Celebrate Civic Rights in the Classroom!
With Martin Luther King Day coming up next week, it's a great time to introduce the concept of civic rights in the classroom or homeschool.
Kids are great at detecting when something isn't fair. Pair their innate sense of rightness with an activity from our newest ebook, Democracy and Civic Unrest: Teach Kids "Be the Change" to explore what it means to practice peaceful civic unrest.
Investigate Civil Rights
Even students have the power to change their government, or to protest when they think that their constitutional rights have been violated. This activity will show you how a group of students can make a difference.
• Research the Supreme Court case of Tinker v. Des Moines. Students were able to prove in court that their constitutional rights were violated when they were not allowed to wear black armbands in school to protest the Vietnam War.
Try these sites for more information:
• Imagine that you and a small group of friends have decided to protest a school policy. For example, imagine you wanted to protest against a policy that does not allow same-sex couples to attend the prom together. You are wearing rainbow ribbons and asking other students to sign a petition supporting your protest. The school’s administration threatens to suspend you if you don’t stop your protest.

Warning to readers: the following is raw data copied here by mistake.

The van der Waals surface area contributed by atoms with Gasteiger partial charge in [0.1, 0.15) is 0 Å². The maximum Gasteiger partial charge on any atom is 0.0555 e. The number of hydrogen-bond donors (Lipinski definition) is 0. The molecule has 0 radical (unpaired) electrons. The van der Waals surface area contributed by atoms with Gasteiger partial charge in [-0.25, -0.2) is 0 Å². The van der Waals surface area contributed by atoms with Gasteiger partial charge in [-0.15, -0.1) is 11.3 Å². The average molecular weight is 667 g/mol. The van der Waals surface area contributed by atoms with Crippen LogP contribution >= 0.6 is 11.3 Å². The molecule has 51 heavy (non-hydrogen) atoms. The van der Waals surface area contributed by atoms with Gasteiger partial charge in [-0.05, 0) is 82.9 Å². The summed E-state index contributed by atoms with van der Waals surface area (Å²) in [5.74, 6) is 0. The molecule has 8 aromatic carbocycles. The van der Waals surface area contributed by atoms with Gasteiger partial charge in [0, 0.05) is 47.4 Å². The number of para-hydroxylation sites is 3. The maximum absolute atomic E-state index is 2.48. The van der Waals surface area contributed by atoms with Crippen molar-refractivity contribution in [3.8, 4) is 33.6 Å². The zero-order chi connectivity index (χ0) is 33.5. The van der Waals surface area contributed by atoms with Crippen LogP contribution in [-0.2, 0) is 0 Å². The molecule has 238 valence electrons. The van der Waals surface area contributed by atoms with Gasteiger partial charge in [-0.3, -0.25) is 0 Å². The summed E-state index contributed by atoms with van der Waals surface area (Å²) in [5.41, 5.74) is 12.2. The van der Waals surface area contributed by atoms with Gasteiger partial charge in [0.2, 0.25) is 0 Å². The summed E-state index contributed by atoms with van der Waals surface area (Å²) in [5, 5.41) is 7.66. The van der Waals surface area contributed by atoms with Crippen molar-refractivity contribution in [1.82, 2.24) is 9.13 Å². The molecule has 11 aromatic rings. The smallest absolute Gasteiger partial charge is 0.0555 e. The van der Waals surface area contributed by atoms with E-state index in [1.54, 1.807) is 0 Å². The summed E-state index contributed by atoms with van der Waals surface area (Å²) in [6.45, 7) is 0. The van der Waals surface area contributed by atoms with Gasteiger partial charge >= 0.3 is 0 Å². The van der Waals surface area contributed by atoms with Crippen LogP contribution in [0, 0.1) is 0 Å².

• Write a letter to the school board in which you present your case. You are arguing why it is within your constitutional rights to protest against the school policy. Can you find and cite section(s) of the Constitution that pertain to your case? Can you find examples of other well-known court cases with similar situations?
• Now imagine that the school board has called you into a meeting to present your case. Write a statement or speech to read in order to convince them to change the policy.
To investigate more, think of other ways you can protest the school’s policy. What can you do to present your objections in a meaningful and noticeable way?